Benzene found at gas storage site

Benzene has been identified as one of the contaminants found in shallow groundwater at a natural gas storage well pad southwest of Glenwood Springs this summer, and low levels of unidentified hydrocarbons were found in groundwater near another nearby pad.

However, recent testing at two other pads in the area revealed no soil or water contamination, according to SourceGas, the company that operates the Wolf Creek Natural Gas Storage Field. There also continues to be no indication of ground or surface water contamination beyond the immediate areas where contamination has been found.

The contamination is thought to be historic in nature, and SourceGas discovered it as it has been making safety and reliability improvements to the field. SourceGas uses old, depleted gas wells to store gas to meet area customers’ winter needs.

The storage field is part of what’s called the Thompson Divide, which is the focus of ongoing debate over whether new oil and gas drilling should occur there.

Last summer soil contaminated with hydrocarbons was excavated from one of the pads where discolored soil was found. Subsequent sampling at that site has found no soil or water contamination, and the same goes for sampling at another pad where discolored soil also was found.

Sampling at 11 temporary groundwater monitoring wells near a third such pad has revealed no contamination in nine wells. But what SourceGas calls “very low levels” of hydrocarbons were found in the two of the wells closest to the pad.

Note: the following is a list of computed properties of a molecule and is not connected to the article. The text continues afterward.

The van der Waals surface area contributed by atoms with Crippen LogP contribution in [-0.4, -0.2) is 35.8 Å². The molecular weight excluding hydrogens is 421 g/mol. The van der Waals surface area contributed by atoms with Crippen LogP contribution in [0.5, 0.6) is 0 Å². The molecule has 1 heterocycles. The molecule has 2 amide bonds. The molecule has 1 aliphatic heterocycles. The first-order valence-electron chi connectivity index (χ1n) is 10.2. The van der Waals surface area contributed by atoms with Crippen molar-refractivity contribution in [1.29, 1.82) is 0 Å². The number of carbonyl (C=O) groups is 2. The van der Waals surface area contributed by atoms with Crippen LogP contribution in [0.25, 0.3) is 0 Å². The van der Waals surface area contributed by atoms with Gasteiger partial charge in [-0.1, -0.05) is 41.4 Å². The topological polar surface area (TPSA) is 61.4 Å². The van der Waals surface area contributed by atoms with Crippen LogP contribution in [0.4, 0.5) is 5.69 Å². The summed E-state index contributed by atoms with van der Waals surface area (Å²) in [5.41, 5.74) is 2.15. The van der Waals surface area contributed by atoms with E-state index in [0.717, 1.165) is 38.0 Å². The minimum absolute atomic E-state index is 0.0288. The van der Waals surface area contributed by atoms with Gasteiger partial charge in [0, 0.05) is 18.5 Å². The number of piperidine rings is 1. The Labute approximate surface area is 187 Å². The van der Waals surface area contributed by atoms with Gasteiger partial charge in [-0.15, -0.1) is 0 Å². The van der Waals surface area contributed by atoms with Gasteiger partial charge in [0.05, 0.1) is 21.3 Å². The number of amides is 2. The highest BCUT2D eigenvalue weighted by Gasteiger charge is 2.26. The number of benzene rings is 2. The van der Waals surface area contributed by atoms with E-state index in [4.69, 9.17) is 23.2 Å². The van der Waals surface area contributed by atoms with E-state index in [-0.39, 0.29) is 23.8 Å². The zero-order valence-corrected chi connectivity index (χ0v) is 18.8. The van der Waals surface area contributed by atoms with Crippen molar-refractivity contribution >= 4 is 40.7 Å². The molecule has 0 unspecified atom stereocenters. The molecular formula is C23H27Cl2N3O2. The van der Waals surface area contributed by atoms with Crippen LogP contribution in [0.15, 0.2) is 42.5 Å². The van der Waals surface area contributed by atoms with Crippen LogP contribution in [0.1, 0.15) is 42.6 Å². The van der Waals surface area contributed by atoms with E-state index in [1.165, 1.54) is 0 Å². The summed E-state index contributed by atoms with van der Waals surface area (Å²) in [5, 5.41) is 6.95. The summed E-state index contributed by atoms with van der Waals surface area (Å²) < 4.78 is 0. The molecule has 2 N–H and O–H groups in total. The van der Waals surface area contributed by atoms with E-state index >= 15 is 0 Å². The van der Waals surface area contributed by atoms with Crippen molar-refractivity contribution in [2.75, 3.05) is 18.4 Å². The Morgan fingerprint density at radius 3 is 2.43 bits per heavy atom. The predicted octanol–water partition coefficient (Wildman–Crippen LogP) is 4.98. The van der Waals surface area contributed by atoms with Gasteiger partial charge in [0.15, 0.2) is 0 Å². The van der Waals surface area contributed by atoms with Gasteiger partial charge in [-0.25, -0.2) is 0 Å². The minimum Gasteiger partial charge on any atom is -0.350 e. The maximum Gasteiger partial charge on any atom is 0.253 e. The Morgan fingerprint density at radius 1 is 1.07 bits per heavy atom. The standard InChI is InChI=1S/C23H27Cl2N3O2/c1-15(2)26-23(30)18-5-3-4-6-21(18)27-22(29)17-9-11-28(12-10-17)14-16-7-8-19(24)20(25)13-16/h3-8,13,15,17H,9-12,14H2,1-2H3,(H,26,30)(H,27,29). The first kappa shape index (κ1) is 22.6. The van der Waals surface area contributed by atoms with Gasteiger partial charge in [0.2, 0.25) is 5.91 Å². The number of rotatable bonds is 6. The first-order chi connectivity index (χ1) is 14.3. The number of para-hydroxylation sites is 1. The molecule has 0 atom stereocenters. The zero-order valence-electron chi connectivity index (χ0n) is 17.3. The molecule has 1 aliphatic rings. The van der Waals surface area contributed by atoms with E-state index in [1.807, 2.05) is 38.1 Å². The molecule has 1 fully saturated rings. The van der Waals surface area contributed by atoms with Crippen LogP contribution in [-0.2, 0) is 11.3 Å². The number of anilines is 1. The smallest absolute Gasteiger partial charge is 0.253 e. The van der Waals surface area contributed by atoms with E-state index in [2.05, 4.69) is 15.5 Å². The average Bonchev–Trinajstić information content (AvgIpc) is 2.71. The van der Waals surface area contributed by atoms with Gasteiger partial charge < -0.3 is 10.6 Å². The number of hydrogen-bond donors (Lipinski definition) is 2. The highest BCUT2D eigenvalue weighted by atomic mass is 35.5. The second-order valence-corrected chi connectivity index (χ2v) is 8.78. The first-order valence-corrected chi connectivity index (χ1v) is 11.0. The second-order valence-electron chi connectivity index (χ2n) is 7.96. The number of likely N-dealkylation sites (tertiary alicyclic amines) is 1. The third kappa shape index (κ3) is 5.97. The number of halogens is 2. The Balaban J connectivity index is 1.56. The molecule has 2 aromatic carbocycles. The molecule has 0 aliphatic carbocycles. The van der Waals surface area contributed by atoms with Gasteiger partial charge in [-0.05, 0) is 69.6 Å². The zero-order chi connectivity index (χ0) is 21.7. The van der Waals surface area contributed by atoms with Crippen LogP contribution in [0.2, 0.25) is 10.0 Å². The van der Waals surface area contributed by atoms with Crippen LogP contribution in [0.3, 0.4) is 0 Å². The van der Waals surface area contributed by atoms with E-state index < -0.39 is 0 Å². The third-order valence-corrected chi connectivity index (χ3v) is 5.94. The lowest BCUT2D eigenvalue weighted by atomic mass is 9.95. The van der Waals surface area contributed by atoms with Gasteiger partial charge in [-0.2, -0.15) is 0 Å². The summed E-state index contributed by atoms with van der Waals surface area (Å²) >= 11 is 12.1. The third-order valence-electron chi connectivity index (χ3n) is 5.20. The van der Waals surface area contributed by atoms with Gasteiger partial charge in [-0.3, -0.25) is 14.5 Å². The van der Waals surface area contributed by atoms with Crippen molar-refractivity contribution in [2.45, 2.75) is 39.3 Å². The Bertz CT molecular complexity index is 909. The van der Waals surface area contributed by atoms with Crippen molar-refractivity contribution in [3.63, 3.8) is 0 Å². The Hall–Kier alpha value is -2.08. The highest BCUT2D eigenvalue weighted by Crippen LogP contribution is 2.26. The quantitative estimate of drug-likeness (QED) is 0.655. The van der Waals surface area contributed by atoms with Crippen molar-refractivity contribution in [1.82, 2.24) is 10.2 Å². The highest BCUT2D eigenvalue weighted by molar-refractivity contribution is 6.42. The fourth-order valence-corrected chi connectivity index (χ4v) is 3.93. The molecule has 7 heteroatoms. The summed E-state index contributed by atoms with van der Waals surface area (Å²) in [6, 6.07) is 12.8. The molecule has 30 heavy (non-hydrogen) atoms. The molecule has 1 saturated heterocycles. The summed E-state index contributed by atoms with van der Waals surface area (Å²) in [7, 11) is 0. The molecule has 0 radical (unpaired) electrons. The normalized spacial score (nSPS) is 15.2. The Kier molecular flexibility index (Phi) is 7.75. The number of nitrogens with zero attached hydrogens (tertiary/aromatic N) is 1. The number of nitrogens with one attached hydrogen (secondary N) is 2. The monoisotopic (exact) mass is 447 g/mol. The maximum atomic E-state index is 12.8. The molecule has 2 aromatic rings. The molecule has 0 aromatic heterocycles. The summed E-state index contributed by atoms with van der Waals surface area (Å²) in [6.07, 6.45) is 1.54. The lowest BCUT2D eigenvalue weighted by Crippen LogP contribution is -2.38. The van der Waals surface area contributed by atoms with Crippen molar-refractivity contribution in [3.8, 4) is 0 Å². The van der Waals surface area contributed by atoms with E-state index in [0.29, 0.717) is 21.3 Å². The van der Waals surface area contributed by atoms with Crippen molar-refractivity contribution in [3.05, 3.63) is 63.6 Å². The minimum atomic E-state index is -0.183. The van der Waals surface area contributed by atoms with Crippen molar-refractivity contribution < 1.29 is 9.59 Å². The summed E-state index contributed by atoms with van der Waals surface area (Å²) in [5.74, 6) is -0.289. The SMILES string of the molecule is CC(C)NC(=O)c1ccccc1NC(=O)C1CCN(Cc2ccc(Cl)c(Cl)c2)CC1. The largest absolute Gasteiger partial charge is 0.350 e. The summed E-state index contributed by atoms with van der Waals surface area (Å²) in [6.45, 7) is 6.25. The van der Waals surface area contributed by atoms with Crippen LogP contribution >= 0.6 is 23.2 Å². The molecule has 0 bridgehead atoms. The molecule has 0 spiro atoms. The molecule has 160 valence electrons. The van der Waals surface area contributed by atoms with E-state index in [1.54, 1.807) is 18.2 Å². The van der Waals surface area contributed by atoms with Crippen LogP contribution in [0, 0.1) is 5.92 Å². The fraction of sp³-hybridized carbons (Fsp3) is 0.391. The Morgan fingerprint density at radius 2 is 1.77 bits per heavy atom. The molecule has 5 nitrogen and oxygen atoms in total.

Tests are continuing to determine if those are natural in origin or are related to oil and gas development.

On June 20, SourceGas found contamination at another pad. Subsequent tests have determined the contaminants consist of diesel-range organics, ethylene glycol and benzene. The benzene levels ranged from 7 to 25 parts per billion. When regulated in drinking water supplies, benzene, a carcinogen, must be kept no higher than 5 ppb.

That contamination was in soil and what SourceGas and the Bureau of Land Management call “shallow, perched groundwater.” BLM spokesman David Boyd said that’s water that had seeped down a bit but is separated by dry soil from deeper, flowing groundwater.

SourceGas cleaned up the site by removing about 375 cubic feet of soil, company spokeswoman Natalie Shelbourn said. The cleanup included the perched groundwater area, which Boyd said had dried up. Inspections within a quarter-mile of the pad found no detectable hydrocarbons in seeps or springs, SourceGas says.

It said none of those water sources flows into the section of Wolf Creek between the pad and its confluence with the Thompson Creek ditch.

Sampling earlier this summer at a ditch running to Divide Creek three-quarters of a mile away also found no contamination.



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